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The fun duo of Dean Martin and Carol Lawrence. This was from an appearance that Ms. Lawrence made on The Dean Martin Variety Show for television. Author Patty Farmer recently interviewed Ms. Lawrence and their conversation is included in Farmer’s new book The Persian Room Presents: An Oral History of New York’s Most Magical Night Spot. They are obviously having fun, so the audience can join in on the fun with them–a good lesson for all cabaret entertainers. Enjoy!
Today I’m thinking about tips for finding venues for cabaret singers, so my tip for you today is this: Look to a venue’s off-hours and days, and try to get a gig during those times, if you are starting out.
This is a tip I learned from an experienced entertainer who worked in New York nightclubs back in the 1950s. Although he has worked a lot over the years, he does understand how difficult it can be for newcomers to get a foot in the door and have the opportunity to actually work in front of an audience.
The idea is this: check out a restaurant, a lounge or a hotel lobby that you like. Do this on your own first, before you talk to anyone in charge of booking. Go there on a busy night when entertainment is being offered, or when the venue in whatever capacity is at its busiest. Count the number of seats and tables in the room, to get an idea of the capacity, and then check out the menu to see what is offered and the price range. For your purposes, the smaller the room, the easier this idea will be to execute. You want to go to the establishment often enough until the people working there recognize you as a good customer. You can then talk to their booker or manager, to discuss doing some music there. Find out when their slow night of the week is–for some restaurants, this is a Monday or Tuesday night, but could also be some time on a Sunday as well. Ask what type of food they could prepare inexpensively that they could then turn around and sell to customers for a profit. Then see if they would like to offer a dinner show with a prix fixe menu for a set time on their slow night. They set the price for the food, and they keep all of that, and you set the price for your cover charge, and you keep all of that. You want to keep the ticket price as low as possible but enough so it is worth everyone’s time and effort. You sell one ticket that covers both food and the show to customers. You also have to discuss how you will handle customers that just want to eat and not see the show–perhaps they would be seated in an area different from where the performance will be held, for example. Because it is their slow night, the onus is then on both you and the venue to try to sell tickets to bring people in. You can talk to your friends, your family, your co-workers, anyone on your cabaret mail list, and encourage them to buy tickets.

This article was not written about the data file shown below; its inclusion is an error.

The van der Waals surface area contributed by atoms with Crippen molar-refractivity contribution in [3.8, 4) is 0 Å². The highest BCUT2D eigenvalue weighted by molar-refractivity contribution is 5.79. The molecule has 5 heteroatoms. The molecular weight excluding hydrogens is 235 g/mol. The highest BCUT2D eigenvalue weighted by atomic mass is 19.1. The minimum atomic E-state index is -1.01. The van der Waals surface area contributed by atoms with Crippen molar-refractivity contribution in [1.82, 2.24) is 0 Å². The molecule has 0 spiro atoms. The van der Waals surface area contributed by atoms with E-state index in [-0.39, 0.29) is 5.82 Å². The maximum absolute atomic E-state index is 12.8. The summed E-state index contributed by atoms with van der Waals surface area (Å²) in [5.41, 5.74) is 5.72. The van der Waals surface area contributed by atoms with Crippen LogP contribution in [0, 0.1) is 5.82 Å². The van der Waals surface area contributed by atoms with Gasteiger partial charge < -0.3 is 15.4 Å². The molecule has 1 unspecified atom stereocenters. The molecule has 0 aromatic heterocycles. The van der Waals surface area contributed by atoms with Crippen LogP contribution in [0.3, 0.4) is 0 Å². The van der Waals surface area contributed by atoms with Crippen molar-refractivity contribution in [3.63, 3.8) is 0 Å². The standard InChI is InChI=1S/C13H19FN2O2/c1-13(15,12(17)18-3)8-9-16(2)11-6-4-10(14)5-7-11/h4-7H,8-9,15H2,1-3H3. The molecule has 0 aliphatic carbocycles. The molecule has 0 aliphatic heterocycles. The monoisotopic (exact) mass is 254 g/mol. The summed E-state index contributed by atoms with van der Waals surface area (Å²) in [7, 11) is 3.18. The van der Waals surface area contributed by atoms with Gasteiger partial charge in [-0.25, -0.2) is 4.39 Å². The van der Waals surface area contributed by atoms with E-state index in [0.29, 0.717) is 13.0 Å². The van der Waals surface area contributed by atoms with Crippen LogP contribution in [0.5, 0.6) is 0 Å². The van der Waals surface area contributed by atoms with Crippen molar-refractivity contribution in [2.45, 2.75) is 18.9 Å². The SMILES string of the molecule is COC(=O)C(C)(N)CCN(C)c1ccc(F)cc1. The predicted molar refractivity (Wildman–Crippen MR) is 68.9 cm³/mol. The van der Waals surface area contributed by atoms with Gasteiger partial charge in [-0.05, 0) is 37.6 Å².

When we did this several years ago, we discovered that in our little town, no one buys tickets in advance, but we had a room three-quarters and more full just with walk-in customers, so this will vary a lot depending upon where you live. We made up our own tickets and gave some to the restaurant, and we both sold tickets and then combined the money on the day of the event and divided it accordingly. The event was successful, and the music helped to keep the customers there and ordering comestibles. One glass of wine came with the meal, but as people sat through the show, many purchased more, as well as other foods not included, and so the restaurant made some extra money in this fashion, which obviously appeals to them and makes the scenario more interesting for them. Hopefully, all goes well and you can bring in some new or returning customers for their slow night, so they are happy, and you have a room and audience to entertain, so it works for you as well.
The obvious drawback is that customers are not coming in on their own at this time, so you will need to try to bring in whomever you have as your audience base, which is hard. However, if you plan it far enough in advance, and do yeoman’s work with publicity, it can be a way to get your foot in the door doing cabaret.
Hope these Tuesday cabaret tips help–let us know what other topics you’d like to see us cover here, and we’ll do our best to work through them!
Have you ever done a cabaret show on an off-night for the venue? How did it go? Would you do it again? Do you have any other cabaret show tips you’d like to share? Do tell down in the comments! We always love to hear from our readers!
Till next time,
ps–The Cabaret Soiree Link Party is still going strong–you can visit anytime to click on the links and see what others have posted, or you can share your own recent cabaret blog or cabaret website link from now through Thursday. Link is below.
Weekly Post Lineup At McElrath Cabaret:
Tuesdays: Cabaret Tip Tuesday
Wednesdays: Ask A Cabaret Question
Thursdays: Featured Cabaret Blog, Website, Performer
Fridays: Cabaret Through Time